Background: There is a need to understand much more about the geographic variation of air pollutants. This requires the ability to extrapolate from monitoring stations to unsampled locations. The aim was to assess methods to develop accurate and high resolution maps of background air pollution across the EU.
Methods: We compared the validity of ordinary kriging, universal kriging and regression mapping in developing EU-wide maps of air pollution on a 1x1 km resolution. Predictions were made for the year 2001 for nitrogen dioxide (NO(2)), fine particles <10 microm (PM(10)), ozone (O(3)), sulphur dioxide (SO(2)) and carbon monoxide (CO) using routine monitoring data in Airbase. Predictor variables from EU-wide databases were land use, road traffic, population density, meteorology, altitude, topography and distance to sea. Models were developed for the global, rural and urban scale separately. The best method to model concentrations was selected on the basis of predefined performance measures (R(2), Root Mean Square Error (RMSE)).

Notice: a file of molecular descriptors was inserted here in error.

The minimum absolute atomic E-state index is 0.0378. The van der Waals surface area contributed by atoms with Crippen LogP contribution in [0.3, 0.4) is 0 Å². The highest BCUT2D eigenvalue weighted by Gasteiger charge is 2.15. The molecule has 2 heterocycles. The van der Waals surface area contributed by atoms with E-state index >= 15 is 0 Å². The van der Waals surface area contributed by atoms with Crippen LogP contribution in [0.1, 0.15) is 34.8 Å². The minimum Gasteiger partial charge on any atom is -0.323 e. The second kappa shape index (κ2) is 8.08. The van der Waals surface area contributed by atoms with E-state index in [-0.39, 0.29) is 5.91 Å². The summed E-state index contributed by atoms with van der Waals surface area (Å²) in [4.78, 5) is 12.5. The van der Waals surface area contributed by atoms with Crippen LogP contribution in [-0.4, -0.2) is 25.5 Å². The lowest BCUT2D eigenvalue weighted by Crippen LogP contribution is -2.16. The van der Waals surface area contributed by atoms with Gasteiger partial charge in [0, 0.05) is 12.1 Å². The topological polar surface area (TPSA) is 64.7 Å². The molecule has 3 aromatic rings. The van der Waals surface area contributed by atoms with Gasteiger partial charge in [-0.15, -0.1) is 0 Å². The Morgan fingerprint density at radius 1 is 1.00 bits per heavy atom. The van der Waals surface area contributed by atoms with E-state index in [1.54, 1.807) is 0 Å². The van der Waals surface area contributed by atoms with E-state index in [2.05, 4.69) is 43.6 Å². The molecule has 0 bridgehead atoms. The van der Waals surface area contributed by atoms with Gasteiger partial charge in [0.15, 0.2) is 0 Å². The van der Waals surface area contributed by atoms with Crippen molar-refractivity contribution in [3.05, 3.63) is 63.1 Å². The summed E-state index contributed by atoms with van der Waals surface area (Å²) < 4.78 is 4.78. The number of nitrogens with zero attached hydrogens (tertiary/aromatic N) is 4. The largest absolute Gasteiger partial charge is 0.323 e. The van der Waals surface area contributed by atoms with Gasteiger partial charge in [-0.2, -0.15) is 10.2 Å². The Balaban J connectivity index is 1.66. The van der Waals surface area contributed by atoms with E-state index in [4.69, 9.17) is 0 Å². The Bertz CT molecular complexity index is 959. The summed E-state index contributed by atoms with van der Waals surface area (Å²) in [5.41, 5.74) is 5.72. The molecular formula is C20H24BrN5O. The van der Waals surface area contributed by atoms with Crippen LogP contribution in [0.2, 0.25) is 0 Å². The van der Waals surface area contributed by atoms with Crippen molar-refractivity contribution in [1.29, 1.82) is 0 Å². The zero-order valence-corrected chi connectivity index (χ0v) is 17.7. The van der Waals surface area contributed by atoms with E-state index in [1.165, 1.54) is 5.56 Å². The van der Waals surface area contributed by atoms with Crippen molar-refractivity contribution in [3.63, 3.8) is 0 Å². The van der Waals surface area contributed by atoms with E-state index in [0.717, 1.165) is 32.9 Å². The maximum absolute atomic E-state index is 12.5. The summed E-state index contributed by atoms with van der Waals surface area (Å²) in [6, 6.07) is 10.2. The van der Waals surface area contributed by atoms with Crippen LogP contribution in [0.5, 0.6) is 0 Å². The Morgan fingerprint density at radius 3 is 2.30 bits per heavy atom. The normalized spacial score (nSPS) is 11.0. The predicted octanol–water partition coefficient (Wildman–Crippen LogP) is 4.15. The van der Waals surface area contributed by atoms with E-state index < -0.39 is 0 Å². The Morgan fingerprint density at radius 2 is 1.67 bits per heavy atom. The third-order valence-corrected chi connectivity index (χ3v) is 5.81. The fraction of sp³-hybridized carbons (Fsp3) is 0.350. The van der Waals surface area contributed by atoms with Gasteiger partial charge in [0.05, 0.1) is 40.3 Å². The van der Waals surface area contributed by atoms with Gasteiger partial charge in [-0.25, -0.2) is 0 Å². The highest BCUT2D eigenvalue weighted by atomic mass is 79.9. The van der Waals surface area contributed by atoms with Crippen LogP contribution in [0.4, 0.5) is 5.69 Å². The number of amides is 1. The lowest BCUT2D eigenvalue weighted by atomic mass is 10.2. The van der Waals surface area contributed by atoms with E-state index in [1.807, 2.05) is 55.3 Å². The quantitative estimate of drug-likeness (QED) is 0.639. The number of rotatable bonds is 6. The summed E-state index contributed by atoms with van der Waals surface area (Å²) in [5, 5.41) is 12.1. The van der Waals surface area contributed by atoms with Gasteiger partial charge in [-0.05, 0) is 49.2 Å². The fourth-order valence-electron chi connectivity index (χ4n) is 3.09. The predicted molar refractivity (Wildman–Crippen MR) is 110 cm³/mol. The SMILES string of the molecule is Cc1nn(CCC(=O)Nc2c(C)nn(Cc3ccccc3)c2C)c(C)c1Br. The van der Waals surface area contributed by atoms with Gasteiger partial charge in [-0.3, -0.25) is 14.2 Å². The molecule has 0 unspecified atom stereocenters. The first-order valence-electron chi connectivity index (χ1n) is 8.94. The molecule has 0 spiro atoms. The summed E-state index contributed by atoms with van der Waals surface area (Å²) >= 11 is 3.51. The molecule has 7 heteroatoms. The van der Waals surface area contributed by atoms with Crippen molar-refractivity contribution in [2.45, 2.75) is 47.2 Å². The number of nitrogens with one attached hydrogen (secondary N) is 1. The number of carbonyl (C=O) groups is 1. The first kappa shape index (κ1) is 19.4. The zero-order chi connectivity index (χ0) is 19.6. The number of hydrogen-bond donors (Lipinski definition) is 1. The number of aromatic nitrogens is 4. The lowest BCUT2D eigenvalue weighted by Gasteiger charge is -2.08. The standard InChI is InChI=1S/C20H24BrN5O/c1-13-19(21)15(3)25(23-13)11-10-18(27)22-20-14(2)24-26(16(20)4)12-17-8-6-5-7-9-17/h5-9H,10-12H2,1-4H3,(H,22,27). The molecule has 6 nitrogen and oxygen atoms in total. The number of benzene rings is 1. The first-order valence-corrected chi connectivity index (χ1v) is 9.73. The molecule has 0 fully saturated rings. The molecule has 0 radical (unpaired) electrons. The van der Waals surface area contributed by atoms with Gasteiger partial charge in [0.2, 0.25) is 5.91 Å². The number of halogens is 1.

Results: For NO(2), PM(10) and O(3) universal kriging performed better than regression mapping and ordinary kriging. Validation of the final universal kriging estimates with results from all validation sites gave R(2)-values and RMSE-values of 0.61 and 6.73 microg/m(3) for NO(2); 0.45 and 5.19 microg/m(3) for PM(10); and 0.70 and 7.69 microg/m(3) for O(3). For SO(2) and CO none of the three methods was able to provide a satisfactory prediction.
Conclusion: Reasonable prediction models were developed for NO(2), PM(10) and O(3) on an EU-wide scale. Our study illustrates that it is possible to develop detailed maps of background air pollution using EU-wide databases.